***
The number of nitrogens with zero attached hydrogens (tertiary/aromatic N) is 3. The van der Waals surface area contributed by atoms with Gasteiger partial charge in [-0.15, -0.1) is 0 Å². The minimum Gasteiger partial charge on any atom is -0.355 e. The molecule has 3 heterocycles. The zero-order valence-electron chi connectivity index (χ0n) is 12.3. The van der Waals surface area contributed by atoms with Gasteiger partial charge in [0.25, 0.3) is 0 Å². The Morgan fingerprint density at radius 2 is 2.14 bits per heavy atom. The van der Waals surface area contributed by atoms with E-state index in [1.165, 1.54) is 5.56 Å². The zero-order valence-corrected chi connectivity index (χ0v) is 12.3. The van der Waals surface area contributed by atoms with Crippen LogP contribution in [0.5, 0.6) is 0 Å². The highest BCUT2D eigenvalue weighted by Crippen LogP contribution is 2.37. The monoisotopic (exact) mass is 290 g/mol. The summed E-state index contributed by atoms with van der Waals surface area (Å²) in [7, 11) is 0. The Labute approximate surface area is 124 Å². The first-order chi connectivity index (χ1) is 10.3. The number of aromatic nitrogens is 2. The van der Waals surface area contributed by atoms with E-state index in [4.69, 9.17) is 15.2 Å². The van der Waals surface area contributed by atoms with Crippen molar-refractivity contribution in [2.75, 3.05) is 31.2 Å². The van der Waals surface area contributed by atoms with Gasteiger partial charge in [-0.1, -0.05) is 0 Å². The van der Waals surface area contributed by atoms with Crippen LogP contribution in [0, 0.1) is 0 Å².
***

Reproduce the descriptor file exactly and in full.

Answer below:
The number of nitrogens with zero attached hydrogens (tertiary/aromatic N) is 3. The van der Waals surface area contributed by atoms with Gasteiger partial charge in [-0.15, -0.1) is 0 Å². The minimum Gasteiger partial charge on any atom is -0.355 e. The molecule has 3 heterocycles. The zero-order valence-electron chi connectivity index (χ0n) is 12.3. The van der Waals surface area contributed by atoms with Gasteiger partial charge in [0.25, 0.3) is 0 Å². The Morgan fingerprint density at radius 2 is 2.14 bits per heavy atom. The van der Waals surface area contributed by atoms with E-state index in [1.165, 1.54) is 5.56 Å². The zero-order valence-corrected chi connectivity index (χ0v) is 12.3. The van der Waals surface area contributed by atoms with Crippen LogP contribution in [0.5, 0.6) is 0 Å². The highest BCUT2D eigenvalue weighted by Crippen LogP contribution is 2.37. The monoisotopic (exact) mass is 290 g/mol. The summed E-state index contributed by atoms with van der Waals surface area (Å²) in [7, 11) is 0. The Labute approximate surface area is 124 Å². The first-order chi connectivity index (χ1) is 10.3. The number of aromatic nitrogens is 2. The van der Waals surface area contributed by atoms with E-state index in [4.69, 9.17) is 15.2 Å². The van der Waals surface area contributed by atoms with Crippen molar-refractivity contribution in [2.75, 3.05) is 31.2 Å². The van der Waals surface area contributed by atoms with Gasteiger partial charge in [-0.1, -0.05) is 0 Å². The van der Waals surface area contributed by atoms with Crippen LogP contribution in [0, 0.1) is 0 Å².